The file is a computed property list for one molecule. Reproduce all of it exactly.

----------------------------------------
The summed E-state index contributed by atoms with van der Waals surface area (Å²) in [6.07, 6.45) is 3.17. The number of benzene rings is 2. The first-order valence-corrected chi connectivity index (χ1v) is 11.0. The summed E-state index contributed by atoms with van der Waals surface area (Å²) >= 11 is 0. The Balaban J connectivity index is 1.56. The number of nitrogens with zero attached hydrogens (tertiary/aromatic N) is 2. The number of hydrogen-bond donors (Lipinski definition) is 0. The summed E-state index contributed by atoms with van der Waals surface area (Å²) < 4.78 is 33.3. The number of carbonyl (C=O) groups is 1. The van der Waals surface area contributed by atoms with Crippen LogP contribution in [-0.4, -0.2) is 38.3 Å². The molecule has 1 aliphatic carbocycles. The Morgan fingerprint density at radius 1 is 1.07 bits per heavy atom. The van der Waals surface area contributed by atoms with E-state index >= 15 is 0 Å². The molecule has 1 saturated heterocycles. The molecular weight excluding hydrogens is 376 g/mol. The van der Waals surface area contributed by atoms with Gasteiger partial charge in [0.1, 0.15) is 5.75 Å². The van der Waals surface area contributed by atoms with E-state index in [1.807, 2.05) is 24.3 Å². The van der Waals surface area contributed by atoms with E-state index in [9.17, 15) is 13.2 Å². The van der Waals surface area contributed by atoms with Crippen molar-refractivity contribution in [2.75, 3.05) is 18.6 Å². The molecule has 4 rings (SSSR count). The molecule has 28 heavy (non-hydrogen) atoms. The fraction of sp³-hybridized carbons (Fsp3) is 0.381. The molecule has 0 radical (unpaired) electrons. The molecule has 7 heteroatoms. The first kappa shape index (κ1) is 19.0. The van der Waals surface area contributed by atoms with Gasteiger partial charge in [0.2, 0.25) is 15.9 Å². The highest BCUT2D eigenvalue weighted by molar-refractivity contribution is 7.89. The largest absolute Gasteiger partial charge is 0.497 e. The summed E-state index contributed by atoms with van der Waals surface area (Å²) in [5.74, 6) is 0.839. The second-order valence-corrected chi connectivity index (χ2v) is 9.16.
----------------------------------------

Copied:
The summed E-state index contributed by atoms with van der Waals surface area (Å²) in [6.07, 6.45) is 3.17. The number of benzene rings is 2. The first-order valence-corrected chi connectivity index (χ1v) is 11.0. The summed E-state index contributed by atoms with van der Waals surface area (Å²) >= 11 is 0. The Balaban J connectivity index is 1.56. The number of nitrogens with zero attached hydrogens (tertiary/aromatic N) is 2. The number of hydrogen-bond donors (Lipinski definition) is 0. The summed E-state index contributed by atoms with van der Waals surface area (Å²) < 4.78 is 33.3. The number of carbonyl (C=O) groups is 1. The van der Waals surface area contributed by atoms with Crippen LogP contribution in [-0.4, -0.2) is 38.3 Å². The molecule has 1 aliphatic carbocycles. The Morgan fingerprint density at radius 1 is 1.07 bits per heavy atom. The van der Waals surface area contributed by atoms with E-state index >= 15 is 0 Å². The molecule has 1 saturated heterocycles. The molecular weight excluding hydrogens is 376 g/mol. The van der Waals surface area contributed by atoms with Gasteiger partial charge in [0.1, 0.15) is 5.75 Å². The van der Waals surface area contributed by atoms with E-state index in [1.807, 2.05) is 24.3 Å². The van der Waals surface area contributed by atoms with E-state index in [9.17, 15) is 13.2 Å². The van der Waals surface area contributed by atoms with Crippen molar-refractivity contribution in [2.75, 3.05) is 18.6 Å². The molecule has 4 rings (SSSR count). The molecule has 28 heavy (non-hydrogen) atoms. The fraction of sp³-hybridized carbons (Fsp3) is 0.381. The molecule has 0 radical (unpaired) electrons. The molecule has 7 heteroatoms. The first kappa shape index (κ1) is 19.0. The van der Waals surface area contributed by atoms with Gasteiger partial charge in [0.2, 0.25) is 15.9 Å². The highest BCUT2D eigenvalue weighted by molar-refractivity contribution is 7.89. The largest absolute Gasteiger partial charge is 0.497 e. The summed E-state index contributed by atoms with van der Waals surface area (Å²) in [5.74, 6) is 0.839. The second-order valence-corrected chi connectivity index (χ2v) is 9.16.